Spotlight Series: National Leadership Council Member, Nevin Summers

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Society for Science

Last name: Nevin Summers (STS 1967; ISEF 1965-1967)
Job title: Executive Director of the MIT Center for Synthetic Biology
About Nevin: Nevin is currently Executive Director of the MIT Synthetic Biology Center, where he is responsible for creating collaborations between academia and industry, including startups and corporate-sponsored research. He works closely with multidisciplinary synthetic biologists who combine knowledge of computer science, DNA engineering, gene editing and directed evolution to iteratively design, build, test and improve beneficial biomolecules, viruses, cells, organisms and ecologies that can offer transformative, renewable, sustainable and socially equitable solutions to critical unaddressed global societal challenges
Education: BS in Molecular Biology from Johns Hopkins University, M.Arch. from Harvard University and SM in Technology Management from MIT.

What does leadership mean to you?

A leader faces a particularly formidable challenge. To motivate others to take a risk in doing anything with you, you must first convince them of your integrity, competence, reliability, mastery of facts and analysis relevant to your proposal. and, above all, your demonstrated passion and commitment to delivering a major project. goal that resonates with their values ​​and aspirations. For me, learning to be a leader was happening. My background as an architect and project manager, and the economy of a Boston building boom, gave me the chance to jump into the bottom of the pool and learn to swim. I had to train myself on how to complete one project while marketing the next.

As the world faces a pandemic, climate catastrophe and many other scientific challenges, what do you think the Society can do to address science literacy and support for science?

The validity of modern science itself is questioned, even as the benefits of modern technology are taken for granted without any reflection on the many scientific principles that underlie their existence and operation. Everyone expects their iPhone to work. The fact that centuries of science preceded it is ignored.

The Society for Science, through its 100 years of distinguished history, its mission and achievements in science journalism, competitions and other educational outreach programs, stands in stark contrast to these untenable positions. What more could the Society do to defend science?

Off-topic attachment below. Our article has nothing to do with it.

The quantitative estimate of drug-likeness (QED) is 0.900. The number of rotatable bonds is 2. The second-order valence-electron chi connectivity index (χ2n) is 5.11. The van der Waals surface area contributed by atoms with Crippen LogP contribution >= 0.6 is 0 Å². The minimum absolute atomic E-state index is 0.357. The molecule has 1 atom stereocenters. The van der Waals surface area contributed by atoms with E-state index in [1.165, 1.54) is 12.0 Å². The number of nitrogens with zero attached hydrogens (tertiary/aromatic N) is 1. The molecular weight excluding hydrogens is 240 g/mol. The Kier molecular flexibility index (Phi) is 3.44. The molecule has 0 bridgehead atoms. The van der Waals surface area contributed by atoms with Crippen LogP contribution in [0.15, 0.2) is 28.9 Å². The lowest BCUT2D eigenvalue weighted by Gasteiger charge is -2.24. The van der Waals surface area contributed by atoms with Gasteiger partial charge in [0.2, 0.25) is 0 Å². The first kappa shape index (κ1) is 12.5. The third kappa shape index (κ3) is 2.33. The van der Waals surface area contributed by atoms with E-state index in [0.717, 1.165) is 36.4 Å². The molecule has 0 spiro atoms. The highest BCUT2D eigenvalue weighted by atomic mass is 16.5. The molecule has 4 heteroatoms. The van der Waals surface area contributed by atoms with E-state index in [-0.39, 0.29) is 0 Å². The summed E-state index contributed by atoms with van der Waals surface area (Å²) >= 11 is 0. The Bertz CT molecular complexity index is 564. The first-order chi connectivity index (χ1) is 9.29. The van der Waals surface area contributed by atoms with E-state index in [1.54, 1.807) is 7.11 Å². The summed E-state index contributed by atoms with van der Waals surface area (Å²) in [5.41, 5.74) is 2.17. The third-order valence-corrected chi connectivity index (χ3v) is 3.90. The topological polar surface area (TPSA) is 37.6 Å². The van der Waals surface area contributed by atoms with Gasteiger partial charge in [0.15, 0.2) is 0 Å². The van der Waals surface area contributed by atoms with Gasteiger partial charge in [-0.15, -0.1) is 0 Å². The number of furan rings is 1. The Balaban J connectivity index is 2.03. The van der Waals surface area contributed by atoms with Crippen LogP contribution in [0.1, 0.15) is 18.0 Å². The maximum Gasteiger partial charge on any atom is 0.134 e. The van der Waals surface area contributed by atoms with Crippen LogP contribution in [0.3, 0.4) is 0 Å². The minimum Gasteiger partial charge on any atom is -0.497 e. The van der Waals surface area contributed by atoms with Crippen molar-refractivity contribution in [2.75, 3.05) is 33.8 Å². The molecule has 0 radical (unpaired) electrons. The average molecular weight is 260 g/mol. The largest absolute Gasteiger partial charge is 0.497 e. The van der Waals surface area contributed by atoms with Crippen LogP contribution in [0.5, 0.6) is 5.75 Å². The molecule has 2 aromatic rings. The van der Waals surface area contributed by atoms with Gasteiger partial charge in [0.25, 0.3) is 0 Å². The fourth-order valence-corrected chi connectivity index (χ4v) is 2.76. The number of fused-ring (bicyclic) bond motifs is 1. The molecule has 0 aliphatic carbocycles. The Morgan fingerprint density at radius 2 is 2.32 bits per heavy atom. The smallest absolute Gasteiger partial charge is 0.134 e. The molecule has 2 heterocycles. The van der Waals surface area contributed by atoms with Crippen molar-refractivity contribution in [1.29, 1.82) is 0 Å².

I wish we had more STEM-educated politicians in government. This would greatly increase the level of speech. For example, ISEF could have a new category: “Science and Technology Policy”. There are many important political issues (and future career opportunities) that students can research – these are often covered in Society publications. Scientific news magazine.

The 75th anniversary of STS. From left to right: Wei-Lun Alterovitz, Nevin Summers (STS 1967), Wally Gilbert (STS 1949) and Gil Alterovitz

What is the most rewarding aspect of your job?

Archimedes said, “Give me a place to stand and a lever long enough, and I’ll move the world.” The place where I chose to stand and dare to make the world a better place is in a synthetic biology lab at MIT, and the lever I chose is the ability to read and write genetic code in DNA and then putting that DNA into the genome of a living cell to program a new and useful biological function. As a registered architect in Massachusetts, I focus on organic design. Instead of choosing concrete, steel and glass to build non-living structures like skyscrapers, I chose DNA, RNA and proteins to build living structures like cells genetically modified to transplantation therapy or for the production of antibodies and other therapeutic proteins. The basic engineering principles of abstraction, standardization, modularity, and systems analysis apply to both inanimate and animate design domains.

The most rewarding aspects of my job, now that the MIT buildings are open again, are in-person lab meetings and just sitting at my desk in a large cubicle farm and talking with graduate students and post-docs. close to the experiments they are doing in the lab down the hall. It is very gratifying to witness their development as scientists and engineers, and to help them whenever I can.